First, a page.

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Population facts for kids

Kids Encyclopedia Facts

Population is the term typically used to refer to the number of people in a single area. Governments conduct a census to quantify the size of a resident population within a given jurisdiction. The term is also applied to non-human animals, microorganisms, and plants, and has specific uses within such fields as ecology and genetics.


The word population is derived from the Late Latin populationem (a people, a multitude), which itself is derived from the Latin word populus (a people).

World human population

According to the UN the world's population surpassed 8 billion on 15 November 2022, a gain of 1 billion since 12 March 2012. According to a separate estimate by the United Nations, Earth's population exceeded seven billion in October 2011. According to UNFPA, growth to such an extent offers unprecedented challenges and opportunities to all of humanity.

According to papers published by the United States Census Bureau, the world population hit 6.5 billion on 24 February 2006. The United Nations Population Fund designated 12 October 1999 as the approximate day on which world population reached 6 billion. This was about 12 years after the world population reached 5 billion in 1987, and six years after the world population reached 5.5 billion in 1993. The population of countries such as Nigeria is not even known to the nearest million, so there is a considerable margin of error in such estimates.

Researcher Carl Haub calculated that a total of over 100 billion people have probably been born in the last 2000 years.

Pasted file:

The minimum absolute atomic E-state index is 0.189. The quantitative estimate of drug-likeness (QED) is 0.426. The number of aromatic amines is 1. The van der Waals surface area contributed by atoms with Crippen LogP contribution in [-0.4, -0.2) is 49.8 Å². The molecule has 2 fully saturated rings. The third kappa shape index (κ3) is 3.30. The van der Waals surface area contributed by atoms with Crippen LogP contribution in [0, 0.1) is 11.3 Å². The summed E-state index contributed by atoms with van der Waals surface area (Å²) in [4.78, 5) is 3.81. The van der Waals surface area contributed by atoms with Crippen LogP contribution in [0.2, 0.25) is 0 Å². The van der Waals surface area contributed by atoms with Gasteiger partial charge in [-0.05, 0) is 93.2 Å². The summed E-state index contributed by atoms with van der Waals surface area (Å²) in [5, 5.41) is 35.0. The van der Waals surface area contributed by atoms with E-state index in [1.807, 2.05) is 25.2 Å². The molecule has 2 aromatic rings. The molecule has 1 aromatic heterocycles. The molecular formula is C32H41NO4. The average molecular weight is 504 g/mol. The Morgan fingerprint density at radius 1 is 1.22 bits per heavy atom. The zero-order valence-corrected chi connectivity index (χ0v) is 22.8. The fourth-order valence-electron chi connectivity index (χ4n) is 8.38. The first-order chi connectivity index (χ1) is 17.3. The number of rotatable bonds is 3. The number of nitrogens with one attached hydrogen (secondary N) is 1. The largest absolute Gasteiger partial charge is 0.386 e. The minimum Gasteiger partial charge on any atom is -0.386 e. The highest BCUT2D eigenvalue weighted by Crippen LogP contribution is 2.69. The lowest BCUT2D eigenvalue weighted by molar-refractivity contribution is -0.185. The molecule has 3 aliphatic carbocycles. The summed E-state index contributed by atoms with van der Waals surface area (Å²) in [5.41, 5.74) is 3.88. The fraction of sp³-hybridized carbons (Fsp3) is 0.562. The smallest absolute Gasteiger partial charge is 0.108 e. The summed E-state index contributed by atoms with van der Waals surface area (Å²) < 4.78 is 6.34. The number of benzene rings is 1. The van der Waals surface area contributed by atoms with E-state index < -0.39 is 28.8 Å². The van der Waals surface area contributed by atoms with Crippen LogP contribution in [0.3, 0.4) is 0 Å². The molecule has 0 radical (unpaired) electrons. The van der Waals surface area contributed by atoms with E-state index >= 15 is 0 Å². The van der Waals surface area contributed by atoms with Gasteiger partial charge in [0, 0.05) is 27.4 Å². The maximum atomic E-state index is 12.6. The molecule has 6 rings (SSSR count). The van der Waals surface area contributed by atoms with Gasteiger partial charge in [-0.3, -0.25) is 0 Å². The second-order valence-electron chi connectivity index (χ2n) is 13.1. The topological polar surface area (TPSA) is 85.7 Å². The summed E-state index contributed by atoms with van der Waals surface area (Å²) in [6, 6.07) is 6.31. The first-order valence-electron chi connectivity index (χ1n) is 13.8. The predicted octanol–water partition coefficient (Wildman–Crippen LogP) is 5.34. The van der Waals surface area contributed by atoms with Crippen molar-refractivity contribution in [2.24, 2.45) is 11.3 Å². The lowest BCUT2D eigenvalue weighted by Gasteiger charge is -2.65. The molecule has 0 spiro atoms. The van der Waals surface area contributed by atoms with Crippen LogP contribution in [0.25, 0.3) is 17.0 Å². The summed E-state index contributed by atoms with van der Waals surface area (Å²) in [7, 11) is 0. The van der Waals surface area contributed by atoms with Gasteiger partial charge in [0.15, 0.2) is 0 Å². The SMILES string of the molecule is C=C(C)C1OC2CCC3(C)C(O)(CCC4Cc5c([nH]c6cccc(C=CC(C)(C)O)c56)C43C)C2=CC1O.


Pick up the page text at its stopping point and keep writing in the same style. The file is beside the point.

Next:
Predicted growth and decline

World population growth - time between each billion-person growth
The years taken for every billion people to be added to the world's population, and the years that population was reached (with future estimates).

Population growth increased significantly as the Industrial Revolution gathered pace from 1700 onwards. The last 50 years have seen a yet more rapid increase in the rate of population growth due to medical advances and substantial increases in agricultural productivity, particularly beginning in the 1960s, made by the Green Revolution. In 2017 the United Nations Population Division projected that the world's population will reach about 9.8 billion in 2050 and 11.2 billion in 2100.

PRB 2017 Data Sheet Largest Populations
PRB 2017 Data Sheet Largest Populations

In the future, the world's population is expected to peak, after which it will decline due to economic reasons, health concerns, land exhaustion and environmental hazards. According to one report, it is very likely that the world's population will stop growing before the end of the 21st century. Further, there is some likelihood that population will actually decline before 2100. Population has already declined in the last decade or two in Eastern Europe, the Baltics and in the Commonwealth of Independent States.

The population pattern of less-developed regions of the world in recent years has been marked by gradually declining birth rates. These followed an earlier sharp reduction in death rates. This transition from high birth and death rates to low birth and death rates is often referred to as the demographic transition.

Population planning

Human population planning is the practice of altering the rate of growth of a human population. Historically, human population control has been implemented with the goal of limiting the rate of population growth. In the period from the 1950s to the 1980s, concerns about global population growth and its effects on poverty, environmental degradation, and political stability led to efforts to reduce population growth rates. While population control can involve measures that improve people's lives by giving them greater control of their reproduction, a few programs, most notably the Chinese government's one-child per family policy, have resorted to coercive measures.

In the 1970s, tension grew between population control advocates and women's health activists who advanced women's reproductive rights as part of a human rights-based approach. Growing opposition to the narrow population control focus led to a significant change in population control policies in the early 1980s.

See also

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